When should ‘different-dimension’ monetary easing come to an end?

The Yomiuri Shimbun An end to deflation will likely come into view during the tenure of the Bank of Japan’s envisaged new leadership. How should the “different-dimension” monetary relaxation — a policy that is also producing adverse effects — be brought to a soft landing? In the management of its monetary policy, the central bank needs to take measures more appropriate for the circumstances.

Based on the government’s proposal regarding prospective Bank of Japan officials, the figures tipped for these posts expressed their opinions at the House of Representatives Committee on Rules and Administration. They were the incumbent governor, Haruhiko Kuroda, who has been nominated for reappointment; and Prof. Masazumi Wakatabe of Waseda University, a new prospective appointee, and Masayoshi Amamiya, an executive director at the central bank, both of whom have been tipped for the position of deputy governor.

Regarding when the 2 percent inflation rate target could be achieved, Kuroda clearly stated, “I’m convinced there is a high possibility of [the goal] being accomplished around fiscal 2019.”

He went on to say, “There is no doubt that an exit [from monetary easing] will be discussed around that time.”

It was the first time Kuroda had referred to the timing for a shift from the different-dimension monetary easing. His remark seems to have been intended to soften the impact of a policy change on the market, by expressing his view that the central bank will inevitably move toward scaling down the monetary relaxation during his second term.

Long-term interest rates rose sharply immediately after the remark, with the yen’s appreciation greatly advancing, too. The fluctuation in the market can be described as showing the difficulty of ending the large-scale monetary easing.

Although there has been an upward trend in the growth rate of consumer prices, the figure has stayed at 0.9 percent, compared with the 2 percent inflation target. “If necessary, I’ll propose additional relaxation,” Wakatabe said.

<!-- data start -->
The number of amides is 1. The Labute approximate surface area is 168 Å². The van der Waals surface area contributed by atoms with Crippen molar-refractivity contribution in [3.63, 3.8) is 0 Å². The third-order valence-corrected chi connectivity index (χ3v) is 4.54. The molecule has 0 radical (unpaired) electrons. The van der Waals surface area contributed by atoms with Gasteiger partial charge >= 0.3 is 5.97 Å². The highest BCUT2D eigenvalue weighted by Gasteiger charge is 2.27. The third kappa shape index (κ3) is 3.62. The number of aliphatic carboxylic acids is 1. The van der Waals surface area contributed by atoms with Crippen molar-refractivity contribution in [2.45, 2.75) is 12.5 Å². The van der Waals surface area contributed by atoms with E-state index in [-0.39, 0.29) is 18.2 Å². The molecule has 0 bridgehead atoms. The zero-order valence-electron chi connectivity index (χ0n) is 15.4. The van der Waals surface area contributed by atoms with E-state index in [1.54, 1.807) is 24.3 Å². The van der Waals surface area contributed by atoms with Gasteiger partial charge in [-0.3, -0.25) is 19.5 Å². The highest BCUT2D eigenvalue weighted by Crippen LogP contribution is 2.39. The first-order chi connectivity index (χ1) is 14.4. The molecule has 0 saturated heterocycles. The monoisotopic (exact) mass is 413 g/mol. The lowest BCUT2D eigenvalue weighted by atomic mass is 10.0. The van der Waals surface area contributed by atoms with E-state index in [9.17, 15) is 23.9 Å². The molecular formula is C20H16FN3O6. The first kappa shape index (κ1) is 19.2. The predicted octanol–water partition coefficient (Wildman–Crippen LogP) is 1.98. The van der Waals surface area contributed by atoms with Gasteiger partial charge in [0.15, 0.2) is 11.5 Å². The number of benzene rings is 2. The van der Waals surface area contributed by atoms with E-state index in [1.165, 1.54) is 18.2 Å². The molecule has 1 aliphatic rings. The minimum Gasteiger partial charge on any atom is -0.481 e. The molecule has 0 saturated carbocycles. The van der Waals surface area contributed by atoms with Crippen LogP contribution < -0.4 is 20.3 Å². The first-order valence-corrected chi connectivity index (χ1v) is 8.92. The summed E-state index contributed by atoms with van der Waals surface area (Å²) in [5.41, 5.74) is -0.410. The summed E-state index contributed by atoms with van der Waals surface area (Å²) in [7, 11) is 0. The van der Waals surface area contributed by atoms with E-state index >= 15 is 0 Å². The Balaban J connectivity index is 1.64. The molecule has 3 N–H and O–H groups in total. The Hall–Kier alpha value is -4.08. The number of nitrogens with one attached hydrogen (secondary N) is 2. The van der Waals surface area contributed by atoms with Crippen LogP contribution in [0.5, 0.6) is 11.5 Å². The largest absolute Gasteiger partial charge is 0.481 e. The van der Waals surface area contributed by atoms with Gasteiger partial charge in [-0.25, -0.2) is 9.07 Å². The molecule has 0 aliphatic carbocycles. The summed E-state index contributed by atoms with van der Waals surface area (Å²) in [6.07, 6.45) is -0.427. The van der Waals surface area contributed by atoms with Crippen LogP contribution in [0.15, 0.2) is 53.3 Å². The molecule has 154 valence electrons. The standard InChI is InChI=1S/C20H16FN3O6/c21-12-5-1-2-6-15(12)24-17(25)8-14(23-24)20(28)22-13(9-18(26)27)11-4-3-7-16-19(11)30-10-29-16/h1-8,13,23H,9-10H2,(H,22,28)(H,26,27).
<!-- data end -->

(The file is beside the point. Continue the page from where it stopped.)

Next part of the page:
Policy flexibility needed

Wakatabe is known as a reflationist who attaches importance to monetary easing. He advanced his own theory again, paying no heed to the adverse effects of the relaxation policy.

As a result of the central bank’s massive purchase of government bonds through its quantitative easing policy, its ratio of holdings reached 40 percent of the total amount of outstanding government bonds. There is no denying this is undermining the liquidity of the government bond market.

There is a view that the Bank of Japan’s negative interest rate policy has caused a deterioration in the business performance of banks due to a reduction in their profit margin, producing the opposite effect of leaving them passive about lending money.

Wakatabe should be advised to adequately examine both the advantages and harmful influence of monetary easing, and also to act without being out of step with other members of the central bank’s top echelon.

In a joint statement issued in January 2013, the government and the Bank of Japan clearly stated the 2 percent inflation target. “I don’t think [the target] needs to be changed,” Prime Minister Shinzo Abe emphasized at the House of Councillors Budget Committee on Friday.

When the joint statement was put together, the Japanese economy was undergoing increasingly aggravated deflation. To boost the economy, the statement demonstrated a strong determination to end deflation through an inflation rate target comparable to those adopted by other advanced countries.

At present, the U.S. and European central banks, all of whom set targets equivalent to the Japanese level, have started to move toward reducing their monetary easing despite falling short of their goals.

It is necessary for the Bank of Japan to be flexible enough to re-examine its policy step by step, without being excessively bound by its 2 percent target.

(From The Yomiuri Shimbun, March 6, 2018)Speech


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